But I don’t use the white cane just to let people know I’m blind. When I don’t have my dog with me, or a sighted guide, it’s the only way I can get around independently. On a cruise ship, in a hotel, or in an unfamiliar setting, the cane is an extension of my hand. I can feel where my next step will take me. I have visited homes where a flight of steps going down is placed in the middle of the room, a dangerous situation for a visitor who is blind. Here’s where the white cane is a must for me. I never thought I’d say those words, “It’s a must for me,” considering that when I started my journey as a blind person, I wanted nothing to do with the white cane. Now, my appreciation for it is proof of my acceptance, finally, of my blindness.
This blog was originally posted on Vision Aware – October 15, 2014.
To read more blogs written by this author, visit Vision Aware – Mary Hilard
They possess a strong personal desire to learn something specific. They are not doing it because someone else wants them to. Learning to use an iPad is very broad and feels overwhelming. Learning to use an iPad for email, to read a book or a newspaper, is specific and manageable. It’s fine to want to learn more than one specific skill or application, but it is best to learn one thing at a time.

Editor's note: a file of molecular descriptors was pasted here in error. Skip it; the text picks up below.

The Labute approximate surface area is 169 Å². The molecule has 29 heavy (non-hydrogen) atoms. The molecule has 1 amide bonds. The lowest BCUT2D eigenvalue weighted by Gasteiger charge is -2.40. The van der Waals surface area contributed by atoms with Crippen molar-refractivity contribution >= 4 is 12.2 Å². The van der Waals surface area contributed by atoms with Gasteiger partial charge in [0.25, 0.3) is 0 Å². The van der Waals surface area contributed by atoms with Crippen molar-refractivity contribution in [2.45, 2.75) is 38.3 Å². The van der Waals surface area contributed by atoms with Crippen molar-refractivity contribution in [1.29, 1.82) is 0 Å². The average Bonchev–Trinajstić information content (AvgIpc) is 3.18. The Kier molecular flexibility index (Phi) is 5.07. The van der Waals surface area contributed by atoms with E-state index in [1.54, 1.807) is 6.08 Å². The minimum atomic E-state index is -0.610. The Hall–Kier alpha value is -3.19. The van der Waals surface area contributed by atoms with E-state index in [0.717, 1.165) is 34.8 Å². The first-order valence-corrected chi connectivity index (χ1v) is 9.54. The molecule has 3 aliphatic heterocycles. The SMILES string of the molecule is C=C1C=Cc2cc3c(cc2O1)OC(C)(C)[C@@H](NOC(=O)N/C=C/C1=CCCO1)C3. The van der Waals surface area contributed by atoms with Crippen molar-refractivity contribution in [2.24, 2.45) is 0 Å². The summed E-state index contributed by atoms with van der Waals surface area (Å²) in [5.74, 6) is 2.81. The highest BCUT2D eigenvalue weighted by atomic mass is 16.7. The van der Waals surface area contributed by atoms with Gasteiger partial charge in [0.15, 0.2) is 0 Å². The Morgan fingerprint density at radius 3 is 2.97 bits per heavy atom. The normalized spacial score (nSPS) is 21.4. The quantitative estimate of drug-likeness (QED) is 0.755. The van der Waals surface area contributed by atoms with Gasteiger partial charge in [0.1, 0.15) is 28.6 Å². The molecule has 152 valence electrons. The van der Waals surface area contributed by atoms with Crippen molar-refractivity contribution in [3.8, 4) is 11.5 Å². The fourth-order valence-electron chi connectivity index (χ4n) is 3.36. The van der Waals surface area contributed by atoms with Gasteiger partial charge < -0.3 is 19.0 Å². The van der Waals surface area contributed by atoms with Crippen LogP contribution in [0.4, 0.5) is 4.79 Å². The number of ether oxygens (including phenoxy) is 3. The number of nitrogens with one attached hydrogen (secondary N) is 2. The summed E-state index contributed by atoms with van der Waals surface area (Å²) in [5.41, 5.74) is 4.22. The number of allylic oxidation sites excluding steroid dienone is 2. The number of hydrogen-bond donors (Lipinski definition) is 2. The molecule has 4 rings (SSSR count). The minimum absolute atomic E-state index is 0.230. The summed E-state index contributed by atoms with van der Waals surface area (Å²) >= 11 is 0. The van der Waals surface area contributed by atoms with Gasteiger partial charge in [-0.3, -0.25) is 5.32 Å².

They find tutorials or training. The options for instruction do not have to be structured or formal, they can be accessed by phone, online or in person.
They COMMIT to doing the work and get in for the longterm, determined to succeed.
They are willing to PRACTICE every day for 1-hour, minimum. No excuses. Repetition is pivotal to the process.
They get RESULTS. Successful results are the foundation for more of the same.That’s the simple but winning strategy. Do not forget you have an impressive portfolio of successful learning to draw from.
The article written by Dorrie Rush (and featured image) was originally published on April 12, 2018 on Ophthalmic Edge.
Since losing my vision, I have said the phrase, “Well, THAT was awkward!” many, many times. Yep. There’s no escaping those cringy awkward moments. They’re a part of life – especially when you’re legally blind.
They happen all the time. And yet, the inevitability of a bit of awkwardness here and there, does nothing to offset the embarrassing feelings they can induce.
I’ve collected cringe-worthy tales from friends in the Lebers Hereditary Optic Neuropathy (LHON) FB community to kick off my new blog series, “Tales From The Awkward Side”.
We are not alone when it comes to awkward moments due to vision loss. A situation that may have seemed mortifyingly awkward at the time, often become a piece of comedy gold that you willingly share and laugh about.
Join me in a collective “Oh no they didn’t!” as you read, relate, and recall your own awkward moments. Remember, if it didn’t kill you, it probably gave you a good tale to tell!!
“We went to a park at Christmas to see the lights with my family . There was a fountain and I thought my niece was next to me trying to look in, so I picked her up to look and the child said”mom“ in a somewhat scared voice. Realizing the child was not mine, I apologized to the mom and explained to her that I was blind and really was not trying to take her child! Thankfully the woman was laughing! My kids joke and say I probably gave the child nightmares. I felt so bad!” – Chrissy